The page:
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Haqqani Network - Recent Activities

In July 2008 a CIA assessment specifically pointed to links between members of the spy service, the Directorate for Inter-Services Intelligence, or ISI, and the militant network led by Maulavi Jalaluddin Haqqani, which American officials believed maintains close ties to senior figures of Al Qaeda in Pakistan's tribal areas.

The Haqqani Network is responsible for some of the highest-profile attacks of the Afghan war, including the June 2011 assault on the Kabul Intercontinental Hotel, conducted jointly with the Afghan Taliban, and two major suicide bombings—in 2008 and 2009 — against the Indian Embassy in Kabul. In September 2011, the Haqqanis participated in a day-long assault against major targets in Kabul, including the US Embassy, International Security Assistance Force (ISAF) headquarters, the Afghan Presidential Palace, and the Afghan National Directorate of Security headquarters. On 13 September 2011, Haqqani network terrorists staged a 20-hour attack on foreign embassies in Kabul, Afghanistan — the longest to date. It gained them worldwide attention.

On 22 September 2011, outgoing US Chairman of the Joint Chiefs of Staff Admiral Mike Mullen accused Pakistan's Inter-Services Intelligence of actively supporting the Haqqani network and their operations inside Pakistan. Adm. Mullen said September 22, 2011 that Pakistan’s intelligence service directly aided the terrorist Haqqani network’s wave of attacks against US servicemembers and other targets in Afghanistan. The US had evidence, he said, that Pakistan supported the massive truck bomb that injured 80 US troops at Combat Outpost Sayed Abad on Sept. 10, as well as the attack on the US Embassy in Kabul, a brazen assault on a Kabul hotel in June and several smaller operations. “The Haqqani Network, for one, acts as a veritable arm of Pakistan’s Inter-Services Intelligence Agency,” Mullen told the Senate Armed Services Committee.

The Pakistani government rejected the accusations, saying that it maintained back-channel contacts with the group for the purposes of furthering peace and stability.

Admiral Mullen said that the Haqqani Network was a virtual arm of Pakistan’s intelligence service, the ISI, and bore some responsibility for the bombing of the U.S. embassy in Kabul and various other attacks. So, for the first time in history, an ally stood accused of a virtual act of war against the United States.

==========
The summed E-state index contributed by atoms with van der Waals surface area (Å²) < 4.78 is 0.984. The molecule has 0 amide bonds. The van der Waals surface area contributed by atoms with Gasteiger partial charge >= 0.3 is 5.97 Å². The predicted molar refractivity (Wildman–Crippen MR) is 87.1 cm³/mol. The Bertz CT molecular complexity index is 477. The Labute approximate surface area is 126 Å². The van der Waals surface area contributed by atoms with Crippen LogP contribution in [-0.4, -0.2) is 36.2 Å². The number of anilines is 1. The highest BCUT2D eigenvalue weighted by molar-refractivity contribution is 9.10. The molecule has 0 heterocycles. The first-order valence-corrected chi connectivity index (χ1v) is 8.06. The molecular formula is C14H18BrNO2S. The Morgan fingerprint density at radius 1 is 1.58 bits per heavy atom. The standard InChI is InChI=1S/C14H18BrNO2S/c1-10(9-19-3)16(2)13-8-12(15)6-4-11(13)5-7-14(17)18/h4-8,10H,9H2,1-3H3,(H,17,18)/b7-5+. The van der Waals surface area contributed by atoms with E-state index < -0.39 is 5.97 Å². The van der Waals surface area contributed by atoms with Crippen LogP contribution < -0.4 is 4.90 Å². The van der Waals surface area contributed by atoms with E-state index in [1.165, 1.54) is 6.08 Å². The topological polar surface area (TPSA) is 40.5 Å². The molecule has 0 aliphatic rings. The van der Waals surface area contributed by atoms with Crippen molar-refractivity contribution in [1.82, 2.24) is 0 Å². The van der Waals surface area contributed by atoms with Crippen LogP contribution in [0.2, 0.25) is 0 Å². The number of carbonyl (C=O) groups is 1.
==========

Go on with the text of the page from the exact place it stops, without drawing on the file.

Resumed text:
General Martin E. Dempsey, said 28 November 2011 "That was considered a very serious statement by the Congress of the United States. And we’ve been trying to sort through the extent to which the Haqqani Network is at least supported or has sanctuary. Whether it’s an arm of the Pakistani ISI is something we will continue to watch. ... GEN. DEMPSEY: I wouldn’t – I’m not at the point where I have said that. I believe that they have lived – the Haqqani Network has lived in Pakistan, in the FATA, for 20 years. And so they have set roots. They’ve built relationships inside of Pakistan. They have been supported. We know that. They would admit that through the years. But whether they’re acting at the behest or at the direction of the ISI, I’m not prepared to say that. Q: You’re not prepared to say it at the moment, but you are considering that it might be the case."

The US Government in 2012 designated the Haqqani Network as a Foreign Terrorist Organization because of its involvement in the Afghan insurgency, attacks on US military and civilian personnel and Western interests in Afghanistan, and because of its ties to the Taliban and al-Qa‘ida. Senator Dianne Feinstein (D-Calif.), chairman of the Senate Intelligence Committee, said 07 September 2012, after Secretary of State Hillary Clinton officially designated the Haqqani Network as a foreign terrorist organization: “I strongly support Secretary Clinton’s designation of the Haqqani Network as a foreign terrorist organization. This group is responsible for more than 1,300 killed and injured U.S. troops, orchestrates the largest attacks inside Afghanistan, assassinates Afghan leaders and seeks control of Afghan provinces.